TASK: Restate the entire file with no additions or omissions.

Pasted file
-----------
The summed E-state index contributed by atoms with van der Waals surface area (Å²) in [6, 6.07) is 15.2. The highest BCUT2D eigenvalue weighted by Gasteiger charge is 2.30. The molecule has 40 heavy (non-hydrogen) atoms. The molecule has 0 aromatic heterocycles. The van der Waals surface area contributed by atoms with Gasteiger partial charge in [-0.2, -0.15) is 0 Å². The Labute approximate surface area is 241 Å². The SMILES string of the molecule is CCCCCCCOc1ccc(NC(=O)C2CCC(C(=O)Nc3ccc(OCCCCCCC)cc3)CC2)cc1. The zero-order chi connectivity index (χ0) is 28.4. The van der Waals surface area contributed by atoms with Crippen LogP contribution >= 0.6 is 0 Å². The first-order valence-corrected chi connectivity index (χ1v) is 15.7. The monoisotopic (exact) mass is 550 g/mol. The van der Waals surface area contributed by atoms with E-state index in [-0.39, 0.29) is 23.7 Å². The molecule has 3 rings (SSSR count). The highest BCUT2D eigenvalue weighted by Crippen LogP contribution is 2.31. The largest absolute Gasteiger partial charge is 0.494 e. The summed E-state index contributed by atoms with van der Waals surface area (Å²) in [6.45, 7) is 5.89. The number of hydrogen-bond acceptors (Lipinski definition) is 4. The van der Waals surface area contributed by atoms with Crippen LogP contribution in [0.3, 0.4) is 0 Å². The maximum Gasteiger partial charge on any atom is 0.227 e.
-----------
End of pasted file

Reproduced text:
The summed E-state index contributed by atoms with van der Waals surface area (Å²) in [6, 6.07) is 15.2. The highest BCUT2D eigenvalue weighted by Gasteiger charge is 2.30. The molecule has 40 heavy (non-hydrogen) atoms. The molecule has 0 aromatic heterocycles. The van der Waals surface area contributed by atoms with Gasteiger partial charge in [-0.2, -0.15) is 0 Å². The Labute approximate surface area is 241 Å². The SMILES string of the molecule is CCCCCCCOc1ccc(NC(=O)C2CCC(C(=O)Nc3ccc(OCCCCCCC)cc3)CC2)cc1. The zero-order chi connectivity index (χ0) is 28.4. The van der Waals surface area contributed by atoms with Crippen LogP contribution >= 0.6 is 0 Å². The first-order valence-corrected chi connectivity index (χ1v) is 15.7. The monoisotopic (exact) mass is 550 g/mol. The van der Waals surface area contributed by atoms with E-state index in [-0.39, 0.29) is 23.7 Å². The molecule has 3 rings (SSSR count). The highest BCUT2D eigenvalue weighted by Crippen LogP contribution is 2.31. The largest absolute Gasteiger partial charge is 0.494 e. The summed E-state index contributed by atoms with van der Waals surface area (Å²) in [6.45, 7) is 5.89. The number of hydrogen-bond acceptors (Lipinski definition) is 4. The van der Waals surface area contributed by atoms with Crippen LogP contribution in [0.3, 0.4) is 0 Å². The maximum Gasteiger partial charge on any atom is 0.227 e.